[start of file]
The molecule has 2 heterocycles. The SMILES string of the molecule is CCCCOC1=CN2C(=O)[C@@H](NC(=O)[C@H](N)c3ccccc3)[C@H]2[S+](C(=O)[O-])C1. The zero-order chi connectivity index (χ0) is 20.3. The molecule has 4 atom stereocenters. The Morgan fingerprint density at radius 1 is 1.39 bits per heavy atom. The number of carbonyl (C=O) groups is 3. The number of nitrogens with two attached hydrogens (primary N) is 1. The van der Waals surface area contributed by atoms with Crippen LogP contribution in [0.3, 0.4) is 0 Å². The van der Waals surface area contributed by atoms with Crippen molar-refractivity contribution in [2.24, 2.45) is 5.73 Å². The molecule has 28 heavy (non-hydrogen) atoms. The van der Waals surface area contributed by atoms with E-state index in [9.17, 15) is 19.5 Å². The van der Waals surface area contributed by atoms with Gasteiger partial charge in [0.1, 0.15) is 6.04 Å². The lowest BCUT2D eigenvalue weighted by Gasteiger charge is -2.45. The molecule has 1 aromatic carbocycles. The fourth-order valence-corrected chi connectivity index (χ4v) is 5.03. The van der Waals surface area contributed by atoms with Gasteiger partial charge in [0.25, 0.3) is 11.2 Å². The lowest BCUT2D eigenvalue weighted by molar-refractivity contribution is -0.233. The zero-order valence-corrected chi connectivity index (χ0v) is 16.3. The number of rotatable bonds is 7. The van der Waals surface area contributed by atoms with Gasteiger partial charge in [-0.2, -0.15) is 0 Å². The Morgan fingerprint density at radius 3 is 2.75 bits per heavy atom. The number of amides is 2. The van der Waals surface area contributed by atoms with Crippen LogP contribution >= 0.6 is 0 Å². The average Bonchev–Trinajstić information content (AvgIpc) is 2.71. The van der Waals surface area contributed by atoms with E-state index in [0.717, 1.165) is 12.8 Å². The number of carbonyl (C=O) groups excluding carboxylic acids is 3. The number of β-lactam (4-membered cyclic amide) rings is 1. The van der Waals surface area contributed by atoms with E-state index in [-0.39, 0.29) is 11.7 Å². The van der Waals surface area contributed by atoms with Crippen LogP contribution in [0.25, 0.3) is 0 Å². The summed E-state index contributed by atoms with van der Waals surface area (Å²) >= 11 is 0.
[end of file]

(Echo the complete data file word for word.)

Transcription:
The molecule has 2 heterocycles. The SMILES string of the molecule is CCCCOC1=CN2C(=O)[C@@H](NC(=O)[C@H](N)c3ccccc3)[C@H]2[S+](C(=O)[O-])C1. The zero-order chi connectivity index (χ0) is 20.3. The molecule has 4 atom stereocenters. The Morgan fingerprint density at radius 1 is 1.39 bits per heavy atom. The number of carbonyl (C=O) groups is 3. The number of nitrogens with two attached hydrogens (primary N) is 1. The van der Waals surface area contributed by atoms with Crippen LogP contribution in [0.3, 0.4) is 0 Å². The van der Waals surface area contributed by atoms with Crippen molar-refractivity contribution in [2.24, 2.45) is 5.73 Å². The molecule has 28 heavy (non-hydrogen) atoms. The van der Waals surface area contributed by atoms with E-state index in [9.17, 15) is 19.5 Å². The van der Waals surface area contributed by atoms with Gasteiger partial charge in [0.1, 0.15) is 6.04 Å². The lowest BCUT2D eigenvalue weighted by Gasteiger charge is -2.45. The molecule has 1 aromatic carbocycles. The fourth-order valence-corrected chi connectivity index (χ4v) is 5.03. The van der Waals surface area contributed by atoms with Gasteiger partial charge in [0.25, 0.3) is 11.2 Å². The lowest BCUT2D eigenvalue weighted by molar-refractivity contribution is -0.233. The zero-order valence-corrected chi connectivity index (χ0v) is 16.3. The number of rotatable bonds is 7. The van der Waals surface area contributed by atoms with Gasteiger partial charge in [-0.2, -0.15) is 0 Å². The Morgan fingerprint density at radius 3 is 2.75 bits per heavy atom. The number of amides is 2. The van der Waals surface area contributed by atoms with Crippen LogP contribution >= 0.6 is 0 Å². The average Bonchev–Trinajstić information content (AvgIpc) is 2.71. The van der Waals surface area contributed by atoms with E-state index in [0.717, 1.165) is 12.8 Å². The number of carbonyl (C=O) groups excluding carboxylic acids is 3. The number of β-lactam (4-membered cyclic amide) rings is 1. The van der Waals surface area contributed by atoms with E-state index in [-0.39, 0.29) is 11.7 Å². The van der Waals surface area contributed by atoms with Crippen LogP contribution in [0.25, 0.3) is 0 Å². The summed E-state index contributed by atoms with van der Waals surface area (Å²) >= 11 is 0.